Tony Apodaca and Flip Phillips
On the set of Tin Toy and other Pixar shorts
Animation is usually associated with life; hardly surprising, since the word originates from the Latin animare, meaning "to give life to." Computers, on the other hand, are generally thought of as cold, lifeless, or inhuman.

As a consequence, when the twain met, many thought that the result would be animation, but cold and lifeless. And, for the most part, the skeptics were right. Early experiments with computer animation were, for the most part, aesthetically pleasing, sometimes even stunning; and while they provided the most dynamic and precise tilts, pans, and zooms, they lacked the life of even the simplest of characters animated by hand in the earliest part of the century. The epitome of this style was the flying logo: in the mid-1980s, it was hard to flip channels without coming across at least one of these shiny, chrome corporate IDs that were striking the first time, pleasing the second, and downright boring the third.

And then along came Pixar Animation Studios--sort of. The computer animation division of Lucasfilm which eventually became Pixar was headed up by ex-Disney animator John Lasseter. His mandate was to apply tradition animation techniques--squash, stretch, anticipation--to computer animation production. This manifested itself in 1984's Andre and Wally B, a wholly computer-animated short that featured two characters who looked, moved, and acted as though they were in a traditional cartoon. Later came Luxo Jr. and Red's Dream, both of which featured ordinarily inanimate objects--two Luxo lamps, a red unicycle--convincingly portraying hope, joy, pride, and despair.

Flip Phillips and Tony Apodaca were both part of Pixar since its early days, and both have worked on reconciling the malleable world of the artist with the more rigidly defined world of the computer. We spoke via Internet e-mail (unsurprisingly) between June 1994 and January 1995. Here's what they had to say on art, computers, and what the kids look like after they're married.

Emru Townsend: Tell me a little about yourselves and how you came to be here.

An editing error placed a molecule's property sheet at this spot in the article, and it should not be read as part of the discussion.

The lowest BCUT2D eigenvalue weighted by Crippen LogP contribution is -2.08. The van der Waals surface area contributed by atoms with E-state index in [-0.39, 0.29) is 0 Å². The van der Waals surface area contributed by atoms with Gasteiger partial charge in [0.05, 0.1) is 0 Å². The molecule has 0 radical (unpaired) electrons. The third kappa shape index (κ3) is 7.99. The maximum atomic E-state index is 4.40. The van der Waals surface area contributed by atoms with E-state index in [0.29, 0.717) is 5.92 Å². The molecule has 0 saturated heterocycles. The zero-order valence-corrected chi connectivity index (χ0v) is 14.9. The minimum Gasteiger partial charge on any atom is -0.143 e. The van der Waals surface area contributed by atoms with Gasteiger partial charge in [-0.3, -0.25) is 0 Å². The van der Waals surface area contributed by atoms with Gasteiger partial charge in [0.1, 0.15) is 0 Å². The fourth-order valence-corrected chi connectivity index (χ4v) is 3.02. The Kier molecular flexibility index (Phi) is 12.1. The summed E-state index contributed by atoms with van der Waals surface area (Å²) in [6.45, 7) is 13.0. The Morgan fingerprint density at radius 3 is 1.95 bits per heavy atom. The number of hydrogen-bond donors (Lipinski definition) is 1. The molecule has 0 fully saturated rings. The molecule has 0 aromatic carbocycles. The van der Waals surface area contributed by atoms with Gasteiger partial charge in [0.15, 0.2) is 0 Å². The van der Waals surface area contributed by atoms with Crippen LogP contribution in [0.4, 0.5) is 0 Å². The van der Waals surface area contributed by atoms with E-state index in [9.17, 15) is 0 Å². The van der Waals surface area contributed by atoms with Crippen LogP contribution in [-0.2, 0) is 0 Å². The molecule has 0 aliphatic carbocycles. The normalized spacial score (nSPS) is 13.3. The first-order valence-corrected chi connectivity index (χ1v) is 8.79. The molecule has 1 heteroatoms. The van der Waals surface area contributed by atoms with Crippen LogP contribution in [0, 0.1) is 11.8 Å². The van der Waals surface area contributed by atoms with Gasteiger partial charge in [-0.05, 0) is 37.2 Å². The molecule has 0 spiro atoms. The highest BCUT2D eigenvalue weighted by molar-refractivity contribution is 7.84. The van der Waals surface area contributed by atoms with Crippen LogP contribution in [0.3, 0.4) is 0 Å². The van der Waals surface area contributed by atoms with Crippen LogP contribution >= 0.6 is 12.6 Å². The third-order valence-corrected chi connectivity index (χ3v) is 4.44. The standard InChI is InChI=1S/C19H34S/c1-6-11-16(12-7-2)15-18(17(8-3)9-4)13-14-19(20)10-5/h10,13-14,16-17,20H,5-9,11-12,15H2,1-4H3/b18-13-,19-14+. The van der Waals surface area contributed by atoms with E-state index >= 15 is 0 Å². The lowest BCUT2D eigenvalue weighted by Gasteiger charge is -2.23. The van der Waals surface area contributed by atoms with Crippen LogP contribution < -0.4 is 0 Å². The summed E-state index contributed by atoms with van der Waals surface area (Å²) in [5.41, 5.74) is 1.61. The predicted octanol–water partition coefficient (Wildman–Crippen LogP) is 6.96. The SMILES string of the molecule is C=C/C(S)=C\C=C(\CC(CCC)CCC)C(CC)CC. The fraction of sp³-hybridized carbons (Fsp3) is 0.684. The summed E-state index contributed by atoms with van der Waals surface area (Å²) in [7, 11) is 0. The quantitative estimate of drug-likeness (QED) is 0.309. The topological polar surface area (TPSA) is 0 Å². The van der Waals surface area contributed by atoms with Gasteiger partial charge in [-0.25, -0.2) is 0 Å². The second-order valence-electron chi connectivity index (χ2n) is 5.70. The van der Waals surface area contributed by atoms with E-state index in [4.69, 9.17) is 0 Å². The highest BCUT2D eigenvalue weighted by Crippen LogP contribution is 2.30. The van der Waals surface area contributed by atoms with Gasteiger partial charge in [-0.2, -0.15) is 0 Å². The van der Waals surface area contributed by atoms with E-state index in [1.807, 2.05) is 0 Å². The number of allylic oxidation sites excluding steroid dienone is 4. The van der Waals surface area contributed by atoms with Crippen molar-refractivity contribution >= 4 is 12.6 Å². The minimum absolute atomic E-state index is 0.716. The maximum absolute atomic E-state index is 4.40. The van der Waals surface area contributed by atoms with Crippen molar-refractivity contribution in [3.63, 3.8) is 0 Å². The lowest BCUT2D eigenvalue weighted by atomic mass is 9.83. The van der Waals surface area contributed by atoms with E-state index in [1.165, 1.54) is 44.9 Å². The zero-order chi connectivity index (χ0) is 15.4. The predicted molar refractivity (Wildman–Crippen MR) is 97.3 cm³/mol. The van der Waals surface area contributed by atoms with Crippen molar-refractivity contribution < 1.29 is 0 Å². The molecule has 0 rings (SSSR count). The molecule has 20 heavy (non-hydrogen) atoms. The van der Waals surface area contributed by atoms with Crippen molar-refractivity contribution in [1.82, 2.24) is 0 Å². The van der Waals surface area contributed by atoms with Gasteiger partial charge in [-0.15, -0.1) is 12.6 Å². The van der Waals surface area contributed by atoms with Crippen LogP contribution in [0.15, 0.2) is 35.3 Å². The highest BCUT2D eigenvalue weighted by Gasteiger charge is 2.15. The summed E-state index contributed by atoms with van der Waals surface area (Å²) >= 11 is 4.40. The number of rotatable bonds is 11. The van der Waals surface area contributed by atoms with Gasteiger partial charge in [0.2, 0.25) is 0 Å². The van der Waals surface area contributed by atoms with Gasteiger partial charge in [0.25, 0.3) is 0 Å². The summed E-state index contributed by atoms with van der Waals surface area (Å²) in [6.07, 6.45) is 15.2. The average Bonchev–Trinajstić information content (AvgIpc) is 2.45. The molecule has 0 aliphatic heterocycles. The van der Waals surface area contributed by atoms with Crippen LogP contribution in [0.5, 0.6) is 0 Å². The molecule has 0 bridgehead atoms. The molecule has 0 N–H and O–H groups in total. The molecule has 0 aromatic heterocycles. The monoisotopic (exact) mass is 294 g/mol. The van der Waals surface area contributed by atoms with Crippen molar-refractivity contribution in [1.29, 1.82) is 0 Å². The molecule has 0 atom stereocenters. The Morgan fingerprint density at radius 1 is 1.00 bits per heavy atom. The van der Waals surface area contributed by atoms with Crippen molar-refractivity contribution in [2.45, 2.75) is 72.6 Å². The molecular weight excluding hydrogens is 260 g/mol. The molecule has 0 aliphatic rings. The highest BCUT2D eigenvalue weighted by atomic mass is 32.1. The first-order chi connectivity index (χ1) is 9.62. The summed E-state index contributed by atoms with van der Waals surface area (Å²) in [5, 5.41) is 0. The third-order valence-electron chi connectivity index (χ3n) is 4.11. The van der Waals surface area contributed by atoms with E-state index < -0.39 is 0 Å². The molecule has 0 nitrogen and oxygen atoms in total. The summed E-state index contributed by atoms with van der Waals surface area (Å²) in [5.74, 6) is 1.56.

Tony Apodaca: Once upon a time, in a little town called... oops, wrong story.

My name is Tony Apodaca, and I work at Pixar. My official title is Director of Engineering, which means that I'm a middle manager whose job functions include "keeping projects ahead of schedule and under budget", and the ever popular "hiring and firing." All of Pixar's end-user applications fall under my auspices, including the low-end PC and Mac applications like Typestry and Showplace, as well as the high-end products such as RenderMan.

My unofficial title is Chief Architect of RenderMan, which means that secretly I'm a Real Engineer. I personally worked on the RenderMan project in its various forms and incarnations for over six years (well, still working on it, I guess), and as Lead Engineer for four. Since 1989 I have been personally in charge of the sanctity of the RenderMan Interface Specification, but as it has not changed a lot in that time, I guess that's not much of a claim to fame.

In 1993, seven of us won an Academy Award for "the development of RenderMan software, which produces images used in motion pictures from 3D computer descriptions of shape and appearance." Mine sits on the bookshelf in my office, a knickknack that not many engineers will ever have.

Over the years, I've also done quite a bit of work on "the other side of the fence" in Pixar's animation department. I worked on Red's Dream, Tin Toy and Knickknack, and on a few commercials here and there. My involvement in animation has always been purely technical (renderer support, building models, writing shaders, debugging shell scripts, etc.). Damn it Jim, I'm an engineer, not an animator!